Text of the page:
There’s a reviving thing about the New York John Wilson possesses. In addition to other things, it appears as limitless as Wilson’s own interest.
Wilson, the host and chief maker of HBO’s series “How to With John Wilson,” returning for its second season Nov. 26, takes a man-with-a-camera way to deal with the city’s roads. Meandering aimlessly around and tending to the watcher in ceaselessly pleasant voiceover, Wilson tracks down odd juxtapositions and follows wandering continuous flows. While every scene starts with a basic and practical inquiry — how can one, say, securely discard batteries? — it closes having risen above and transformed the inquiry into an investigation into more excellent things.
To say this show is regarding being human would make it sound forbiddingly grave. To be sure, the finishes of scenes can feel — on occasion — slight in contrast with the thrillingly ludicrous excursions it takes to arrive. Maybe the show is unpretentiously needling our assumption that some enormous illustration will effectively report itself. In any case, there’s a certified interest at the core of “How to” concerning what we owe each other. In his missions to learn and see more, Wilson discloses his activities to the watcher in the second-individual, showing that “you” are gotten together with him at all times. What’s more, his work relies on his kindred New Yorkers, who will more often than not treat the eyewitness in their middle with altruistic glibness, as though they had recently been holding back to open up to somebody when he went along — regardless of whether about the aggravation of an unsettled separation or the merriment of having been permitted to keep an excised body part against medical clinic guidelines. (Regularly these accounts are passed on with Wilson’s own astute mind added in with the general mish-mash, as when the “most fortunate man on the planet” portrays his numerous encounters of being struck by lightning and getting by yet concedes, when asked, that his karma runs out when he wants to observe a parking space.)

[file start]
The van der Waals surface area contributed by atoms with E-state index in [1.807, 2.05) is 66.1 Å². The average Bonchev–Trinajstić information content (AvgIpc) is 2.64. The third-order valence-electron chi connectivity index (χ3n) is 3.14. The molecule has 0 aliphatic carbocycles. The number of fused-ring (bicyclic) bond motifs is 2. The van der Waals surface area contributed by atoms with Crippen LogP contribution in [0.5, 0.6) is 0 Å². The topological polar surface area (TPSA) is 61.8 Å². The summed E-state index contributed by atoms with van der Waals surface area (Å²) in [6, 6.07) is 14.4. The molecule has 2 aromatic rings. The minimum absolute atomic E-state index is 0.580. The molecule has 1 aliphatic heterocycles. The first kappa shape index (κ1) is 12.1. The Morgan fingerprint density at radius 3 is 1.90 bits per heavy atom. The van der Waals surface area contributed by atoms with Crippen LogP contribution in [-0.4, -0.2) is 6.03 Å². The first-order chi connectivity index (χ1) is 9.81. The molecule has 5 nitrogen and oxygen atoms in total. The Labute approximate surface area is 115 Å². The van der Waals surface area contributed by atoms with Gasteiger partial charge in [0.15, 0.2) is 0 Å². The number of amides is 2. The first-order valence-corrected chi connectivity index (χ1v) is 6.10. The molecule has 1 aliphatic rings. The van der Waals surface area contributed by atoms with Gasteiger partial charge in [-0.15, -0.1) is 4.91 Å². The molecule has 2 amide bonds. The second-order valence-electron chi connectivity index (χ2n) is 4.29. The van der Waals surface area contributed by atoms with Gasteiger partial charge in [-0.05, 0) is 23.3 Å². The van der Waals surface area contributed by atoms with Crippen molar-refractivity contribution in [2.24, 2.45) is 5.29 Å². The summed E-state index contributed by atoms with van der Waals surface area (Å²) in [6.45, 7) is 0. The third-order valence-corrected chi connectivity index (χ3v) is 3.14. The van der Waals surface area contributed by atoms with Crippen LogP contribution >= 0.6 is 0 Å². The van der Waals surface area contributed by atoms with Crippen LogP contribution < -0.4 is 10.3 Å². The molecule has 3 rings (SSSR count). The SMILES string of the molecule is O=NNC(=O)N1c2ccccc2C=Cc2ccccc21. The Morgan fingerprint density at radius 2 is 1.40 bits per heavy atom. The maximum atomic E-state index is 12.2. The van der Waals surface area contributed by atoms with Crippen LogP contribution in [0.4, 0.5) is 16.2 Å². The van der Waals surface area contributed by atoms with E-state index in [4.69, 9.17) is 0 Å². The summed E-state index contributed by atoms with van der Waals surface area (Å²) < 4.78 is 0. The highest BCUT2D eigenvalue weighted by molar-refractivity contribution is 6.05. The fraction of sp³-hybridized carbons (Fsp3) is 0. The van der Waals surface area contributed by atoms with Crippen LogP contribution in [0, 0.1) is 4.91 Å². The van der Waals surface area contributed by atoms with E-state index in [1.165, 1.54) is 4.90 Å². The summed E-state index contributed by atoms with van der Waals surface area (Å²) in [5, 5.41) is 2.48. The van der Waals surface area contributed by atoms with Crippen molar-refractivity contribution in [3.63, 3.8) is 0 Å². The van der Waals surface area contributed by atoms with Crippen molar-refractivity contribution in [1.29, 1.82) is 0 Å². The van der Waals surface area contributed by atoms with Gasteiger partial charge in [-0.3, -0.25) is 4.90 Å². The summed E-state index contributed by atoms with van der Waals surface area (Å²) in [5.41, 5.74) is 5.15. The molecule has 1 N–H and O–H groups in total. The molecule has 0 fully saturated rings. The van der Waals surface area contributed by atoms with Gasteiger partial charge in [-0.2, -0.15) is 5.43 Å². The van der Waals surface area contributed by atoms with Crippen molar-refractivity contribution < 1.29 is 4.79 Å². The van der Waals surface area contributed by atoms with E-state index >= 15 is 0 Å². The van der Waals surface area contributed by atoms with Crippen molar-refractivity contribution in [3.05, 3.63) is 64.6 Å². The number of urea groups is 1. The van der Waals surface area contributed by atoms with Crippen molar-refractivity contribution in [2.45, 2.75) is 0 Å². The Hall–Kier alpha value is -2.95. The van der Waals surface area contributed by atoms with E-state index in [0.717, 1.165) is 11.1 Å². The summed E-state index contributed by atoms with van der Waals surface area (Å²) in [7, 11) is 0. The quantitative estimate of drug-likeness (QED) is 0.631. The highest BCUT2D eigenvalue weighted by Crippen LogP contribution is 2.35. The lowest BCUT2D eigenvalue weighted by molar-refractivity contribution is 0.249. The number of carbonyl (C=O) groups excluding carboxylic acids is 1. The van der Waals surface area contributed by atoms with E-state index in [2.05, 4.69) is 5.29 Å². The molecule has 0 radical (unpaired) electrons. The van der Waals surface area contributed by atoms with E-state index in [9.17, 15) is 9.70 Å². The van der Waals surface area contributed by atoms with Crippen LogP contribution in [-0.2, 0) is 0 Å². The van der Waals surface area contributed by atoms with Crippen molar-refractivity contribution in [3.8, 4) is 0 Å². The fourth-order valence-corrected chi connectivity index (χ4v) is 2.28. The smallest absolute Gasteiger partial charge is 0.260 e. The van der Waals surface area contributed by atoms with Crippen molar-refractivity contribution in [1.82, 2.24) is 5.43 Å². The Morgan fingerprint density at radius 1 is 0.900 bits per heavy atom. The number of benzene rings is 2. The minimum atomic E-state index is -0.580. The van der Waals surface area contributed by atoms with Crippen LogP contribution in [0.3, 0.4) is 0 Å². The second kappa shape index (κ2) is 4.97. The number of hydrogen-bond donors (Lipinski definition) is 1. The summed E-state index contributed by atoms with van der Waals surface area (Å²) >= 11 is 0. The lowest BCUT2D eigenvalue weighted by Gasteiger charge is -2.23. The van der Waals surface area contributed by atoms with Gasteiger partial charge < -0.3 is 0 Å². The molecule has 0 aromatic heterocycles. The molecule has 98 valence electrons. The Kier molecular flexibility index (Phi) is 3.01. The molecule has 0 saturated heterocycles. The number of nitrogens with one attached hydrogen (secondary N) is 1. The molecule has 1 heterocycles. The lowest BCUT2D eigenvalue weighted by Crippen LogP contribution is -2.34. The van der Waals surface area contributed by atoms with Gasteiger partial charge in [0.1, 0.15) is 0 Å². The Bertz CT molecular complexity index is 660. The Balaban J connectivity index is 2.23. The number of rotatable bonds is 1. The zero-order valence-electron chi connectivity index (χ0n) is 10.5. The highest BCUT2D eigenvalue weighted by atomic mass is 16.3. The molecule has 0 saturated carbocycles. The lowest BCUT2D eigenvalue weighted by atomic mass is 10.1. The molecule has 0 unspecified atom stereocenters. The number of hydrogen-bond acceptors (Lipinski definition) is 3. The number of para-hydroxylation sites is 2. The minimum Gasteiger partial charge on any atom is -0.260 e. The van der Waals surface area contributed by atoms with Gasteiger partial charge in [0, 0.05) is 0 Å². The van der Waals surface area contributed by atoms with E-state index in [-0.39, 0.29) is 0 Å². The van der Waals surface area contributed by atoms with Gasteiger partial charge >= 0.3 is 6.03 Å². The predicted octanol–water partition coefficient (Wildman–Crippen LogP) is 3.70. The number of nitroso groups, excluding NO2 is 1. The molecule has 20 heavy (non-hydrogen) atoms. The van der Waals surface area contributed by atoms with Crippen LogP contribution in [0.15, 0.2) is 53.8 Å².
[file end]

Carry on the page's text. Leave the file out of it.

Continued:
In its expansiveness, receptiveness, and peculiarity, the show has a slight likeness to the late, mourned “Nathan for You,” what imparts inventive DNA to “How to.” (Nathan Fielder, the pioneering host of “Nathan for You,” is a chief maker here; like “Nathan for You,” this show is painstakingly molded, with a group of five journalists getting credit for scenes.) But there’s essentially more graciousness to Wilson’s methodology as host, treating his subjects not exclusively as vectors for great satire yet as objects of interest by their own doing. Furthermore, the setting helps, as well: Wilson is supported by a city whose unlovelier points go about as prompts for nothing going idea. The show’s first season finished with a scene about the disconnection and forlornness of the early COVID period, made even more articulated by how much the show had, to that point, relied upon the odd grating created by individuals sharing space. Presently, the city is back, after a style — various shots, of veil wearing people or divided hors d’oeuvre plates at shows Wilson joins in, gesture to the second without the show harping on the reality — and the show has gotten back to its rendition of full-scale New York, boiling with human energy and expected ways to take.
This adaptation of the city isn’t one we’ve much of the time seen on screen. In “How to,” Wilson wanders through stopping worker shows and reusing offices. His work is evidently thorough: A section including New York vehicles’ vanity plates feels as though it probably required hours or long stretches of meandering the roads. Be that as it may, at times, the world comes to him, and containers his universe a piece: When he momentarily experiences the cast of “Sex and the City” shooting in his area, it feels like there’s been an error in the grid. Carrie Bradshaw’s dreamlike jungle gym New York couldn’t really coincide with John Wilson’s.